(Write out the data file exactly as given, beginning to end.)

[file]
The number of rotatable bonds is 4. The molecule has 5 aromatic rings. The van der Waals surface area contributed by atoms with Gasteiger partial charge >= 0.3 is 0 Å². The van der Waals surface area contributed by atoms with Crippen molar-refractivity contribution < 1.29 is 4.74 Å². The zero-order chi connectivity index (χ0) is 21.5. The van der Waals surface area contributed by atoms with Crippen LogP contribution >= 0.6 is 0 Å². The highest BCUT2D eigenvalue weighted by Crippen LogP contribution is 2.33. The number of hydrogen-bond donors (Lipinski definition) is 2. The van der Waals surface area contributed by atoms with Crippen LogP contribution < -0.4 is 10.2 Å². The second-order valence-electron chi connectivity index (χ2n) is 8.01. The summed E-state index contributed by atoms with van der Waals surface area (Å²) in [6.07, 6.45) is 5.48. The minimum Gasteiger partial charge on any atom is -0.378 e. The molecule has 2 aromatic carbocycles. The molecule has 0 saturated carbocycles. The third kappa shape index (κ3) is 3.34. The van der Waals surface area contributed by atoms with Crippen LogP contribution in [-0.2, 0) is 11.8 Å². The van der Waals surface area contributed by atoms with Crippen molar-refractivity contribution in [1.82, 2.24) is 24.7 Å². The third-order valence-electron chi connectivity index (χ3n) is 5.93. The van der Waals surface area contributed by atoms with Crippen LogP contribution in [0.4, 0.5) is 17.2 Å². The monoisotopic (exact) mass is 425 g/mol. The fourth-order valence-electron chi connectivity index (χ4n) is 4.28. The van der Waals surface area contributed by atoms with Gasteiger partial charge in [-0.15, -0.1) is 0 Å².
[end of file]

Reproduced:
The number of rotatable bonds is 4. The molecule has 5 aromatic rings. The van der Waals surface area contributed by atoms with Gasteiger partial charge >= 0.3 is 0 Å². The van der Waals surface area contributed by atoms with Crippen molar-refractivity contribution < 1.29 is 4.74 Å². The zero-order chi connectivity index (χ0) is 21.5. The van der Waals surface area contributed by atoms with Crippen LogP contribution >= 0.6 is 0 Å². The highest BCUT2D eigenvalue weighted by Crippen LogP contribution is 2.33. The number of hydrogen-bond donors (Lipinski definition) is 2. The van der Waals surface area contributed by atoms with Crippen LogP contribution < -0.4 is 10.2 Å². The second-order valence-electron chi connectivity index (χ2n) is 8.01. The summed E-state index contributed by atoms with van der Waals surface area (Å²) in [6.07, 6.45) is 5.48. The minimum Gasteiger partial charge on any atom is -0.378 e. The molecule has 2 aromatic carbocycles. The molecule has 0 saturated carbocycles. The third kappa shape index (κ3) is 3.34. The van der Waals surface area contributed by atoms with Crippen LogP contribution in [-0.2, 0) is 11.8 Å². The van der Waals surface area contributed by atoms with Crippen molar-refractivity contribution in [1.82, 2.24) is 24.7 Å². The third-order valence-electron chi connectivity index (χ3n) is 5.93. The van der Waals surface area contributed by atoms with Crippen LogP contribution in [0.4, 0.5) is 17.2 Å². The monoisotopic (exact) mass is 425 g/mol. The fourth-order valence-electron chi connectivity index (χ4n) is 4.28. The van der Waals surface area contributed by atoms with Gasteiger partial charge in [-0.15, -0.1) is 0 Å².